Also another thing about learning vocab is that quantity is better than quality(pretty common theme for language). The fact is that to acquire a language, you’ll need tons and tons of vocab. It’s a never ending process. So instead of spending tons of time to learn each word perfectly, a better strategy is to half ass learn a lot of them. The ones that matters, you’ll get quite good at very quickly since you see it over and over. The ones that you don’t, well who cares and you’ve planted some seeds somewhere deep in your brain. In general, spending too much time on each individual word is really not worth it. Maybe, using some elaborate mnemonic system to learn real well might not be the best strategy overall as it encourages more time in front loading ways to hack the brain to learn abstract concepts. But the key piece is that you’ll still need to do immersion to bake into long term memory.


This is starting to resonate with me as well. What does your immersion process/deck building process look like exactly?

I’m currently “immersing” by working through audio from books for learners.

There’s an app called WorkAudioBook that is helpful for working with audio lessons, but it’s not an option for me so I’m using a subtitle editing app so that I can highlight interesting or unknown expressions and play them on loop. I’m not using SRS or reviewing those highlights right now, although I am saving the resulting timing data so I could do that later if I want. I am also working on automating my process, including media organization, audio playback/looping, mining, and later review.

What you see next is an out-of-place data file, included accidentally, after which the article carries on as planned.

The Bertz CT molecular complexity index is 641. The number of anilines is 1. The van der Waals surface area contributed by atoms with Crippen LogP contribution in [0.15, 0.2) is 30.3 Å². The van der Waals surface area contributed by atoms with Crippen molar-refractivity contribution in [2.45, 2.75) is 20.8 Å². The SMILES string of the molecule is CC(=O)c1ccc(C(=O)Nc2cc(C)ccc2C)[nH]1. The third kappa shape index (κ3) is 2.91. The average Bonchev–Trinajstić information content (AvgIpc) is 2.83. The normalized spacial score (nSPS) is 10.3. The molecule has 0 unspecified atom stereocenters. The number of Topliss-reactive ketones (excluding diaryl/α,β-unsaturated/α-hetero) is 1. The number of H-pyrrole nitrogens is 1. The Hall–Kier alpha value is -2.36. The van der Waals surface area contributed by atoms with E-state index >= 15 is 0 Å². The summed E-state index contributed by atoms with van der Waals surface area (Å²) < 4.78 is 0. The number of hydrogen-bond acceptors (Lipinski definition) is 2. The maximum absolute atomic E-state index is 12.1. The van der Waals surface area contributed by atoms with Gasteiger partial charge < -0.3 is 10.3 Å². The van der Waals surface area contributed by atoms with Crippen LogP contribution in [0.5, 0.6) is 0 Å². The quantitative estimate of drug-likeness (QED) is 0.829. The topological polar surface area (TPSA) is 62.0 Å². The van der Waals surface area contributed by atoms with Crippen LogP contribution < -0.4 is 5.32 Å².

For more ideas, see the “How to Immerse: Listening” video by MattVSJapan.

Can I ask which series?

  1. やさしい日本語: This is a new textbook series that covers N5 & N4 material in four (1, 2, 3, 4) relatively short volumes. I like the many example mini-dialogues with recorded audio. I’m starting from the first volume, and most of it is familiar to me, but I don’t mind because there is material I don’t know.
  2. 日本語単語 Speedmaster: This series has four volumes covering all JLPT levels. Here’s N5/N4 and N3. The audio for the example sentences is good. The second volume (N3) has more example sentences and therefore more useful audio.
  3. Speak Japanese! series: Each page has a mini-lesson on a grammar and conversation topics, with about ten examples with audio. The “easiest” book has en and jp audio, you might skip to any of the five books (here’s one) listed as “upper beginner through upper intermediate” level, which have ja audio only.
  4. Shadowing: Let’s Speak Japanese: I have the first volume but I haven’t used it yet. I previously linked to the “preview” on YouTube here.

I used to recommend NihongoShark for their great lessons and many thousands of example sentences (with audio) but they are transitioning to a new “walled garden” style platform and won’t be providing Anki content to new customers. I learned the sentence「次の文を普通形の文に直しなさい」from them several months ago, and thanks to the magic of listening, I still remember each mora, even though I couldn’t write the words (in kanji) past 次の文。

Thanks this is great. I am filing these for future potential use. I am actually working through Shadowing: Let’s Speak Japanese now. I am only a few days in so I can’t speak to it too well, but so far it is really getting me into the habit of daily shadowing which I feel like I was really lacking.

What you says is even truer for the Japanese language, where the written form is not a direct phonetic rapresentation of the spoken language, but it adds another layer of indirection with kanji.